Highlights: President Trump has thrown his support behind a Senate bill to limit legal immigration. A proposed contract for ICE to lease jail space in Idaho’s Magic Valley raises area dairy fears. Find a summary of these and other immigration news here.

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Editor / Progressive Dairy

RAISE Act limits legal immigration

When it comes to immigration reform, the first six months of President Donald Trump’s administration focused almost exclusively on illegal immigrants. Now, he’s thrown his support behind a bill to reform and reduce legal immigration.

U.S. Senators David Perdue (R-Georgia) and Tom Cotton (R-Arkansas) re-introduced the Reforming American Immigration for a Strong Economy (RAISE) Act, Aug. 2. The two senators first introduced the bill (S.354) in February, where it failed to gain cosponsors or a hearing in the Senate Judiciary Committee. (A section-by-section summary and a fact sheet of the bill are also available.)

In a press conference reintroducing the bill, President Trump said the proposal represented “the biggest change in 50 years” to the current “Green Card” work visa system.

“The RAISE Act ends chain migration, and replaces our low-skilled system with a new points-based system for receiving a Green Card,” he said. “This competitive application process will favor applicants who can speak English, financially support themselves and their families and demonstrate skills that will contribute to our economy.


Specifically, the RAISE Act would:

• Establish a skills-based points system, replacing the current permanent employment-visa system. Applicants earn points based on education, English-language ability, high-paying job offers, age, record of extraordinary achievement and entrepreneurial initiative.

• Prioritize immediate family households, retaining immigration preferences for the spouses and minor children of U.S. citizens and legal permanent residents, while eliminating preferences for categories of extended and adult family members.

• Eliminate the Diversity Visa Lottery, a system they said arbitrarily allocated 50,000 visas annually.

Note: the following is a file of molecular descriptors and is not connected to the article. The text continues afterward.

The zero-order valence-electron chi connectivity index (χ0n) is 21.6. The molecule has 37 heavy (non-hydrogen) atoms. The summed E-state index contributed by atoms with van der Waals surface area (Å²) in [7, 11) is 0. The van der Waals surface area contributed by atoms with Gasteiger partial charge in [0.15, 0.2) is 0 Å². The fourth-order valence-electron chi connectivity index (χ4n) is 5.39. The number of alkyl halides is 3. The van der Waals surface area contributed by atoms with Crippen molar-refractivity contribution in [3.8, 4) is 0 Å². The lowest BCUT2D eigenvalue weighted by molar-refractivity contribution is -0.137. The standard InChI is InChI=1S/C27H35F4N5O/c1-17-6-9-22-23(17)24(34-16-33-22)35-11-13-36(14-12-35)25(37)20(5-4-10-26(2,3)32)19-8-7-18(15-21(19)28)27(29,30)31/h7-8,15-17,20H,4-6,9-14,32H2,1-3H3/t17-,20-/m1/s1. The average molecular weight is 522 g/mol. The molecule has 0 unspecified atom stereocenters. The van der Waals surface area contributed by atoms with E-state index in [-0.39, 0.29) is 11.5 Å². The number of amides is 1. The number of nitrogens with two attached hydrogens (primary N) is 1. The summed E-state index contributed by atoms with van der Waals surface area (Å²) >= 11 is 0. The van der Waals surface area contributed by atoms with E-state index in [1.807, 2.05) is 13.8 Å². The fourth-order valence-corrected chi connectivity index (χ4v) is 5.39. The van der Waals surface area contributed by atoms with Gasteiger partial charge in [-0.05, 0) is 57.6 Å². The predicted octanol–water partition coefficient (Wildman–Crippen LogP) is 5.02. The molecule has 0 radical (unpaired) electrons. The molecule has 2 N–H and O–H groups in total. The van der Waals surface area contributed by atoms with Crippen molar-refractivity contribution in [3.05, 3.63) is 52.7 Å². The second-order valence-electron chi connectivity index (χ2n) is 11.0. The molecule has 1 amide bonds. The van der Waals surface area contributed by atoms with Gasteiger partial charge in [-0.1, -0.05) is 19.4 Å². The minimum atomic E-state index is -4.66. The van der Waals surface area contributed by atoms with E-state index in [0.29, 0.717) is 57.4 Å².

• Place a limit on permanent residency for refugees to 50,000 per year, in line with a 13-year average.

Dairy and agricultural organizations said the proposal would do nothing to address their labor needs and had little chance of gaining congressional approval.

Jeff Burton, a lobbyist for the American Dairy Coalition (ADC), said the legislation is unlikely to pass the Senate, estimating it might garner the support of 30 Republican senators, but no Democrats.

Burton said the ADC believes the RAISE Act will negatively impact its members already facing labor shortages due to tactics to remove undocumented workers.

“Sustaining their current productivity – especially in states where unemployment is less than half the national unemployment rate – is already hard enough,” he said.

ADC has focused its attention on working with Rep. Bob Goodlatte, chairman of the House Judiciary Committee on The Agricultural Guestworker Act (AG Act). That bill is expected to be introduced after Labor Day.

Idaho dairy leaders fear ICE/county jail contract

Dairy leaders in Idaho’s Magic Valley are concerned a proposed contract to lease Jerome County jail space to the U.S. Immigration and Customs Enforcement (ICE) will adversely affect the area’s dairy industry.

According to minutes from the Jerome County commissioners meeting, held July 3, the commission is considering a proposal allowing ICE to lease 50 beds in the county jail, at a rate of $75 per bed per day.

Bob Naerebout, executive director of the Idaho Dairymen’s Association (IDA), sent a letter to the commissioners in early July, expressing concerns over the proposed contract. Naerebout said his organization fears a contract with county jail space would be the first step in increased enforcement by ICE in Idaho’s Magic Valley.

Naerebout, also a member of the National Immigration Forum (NIF), said the issue is already raising fears in an area heavily dependent on an immigrant work force – a large share of which is undocumented because dairy farmers are not eligible to access workers through the current H2-A visa program.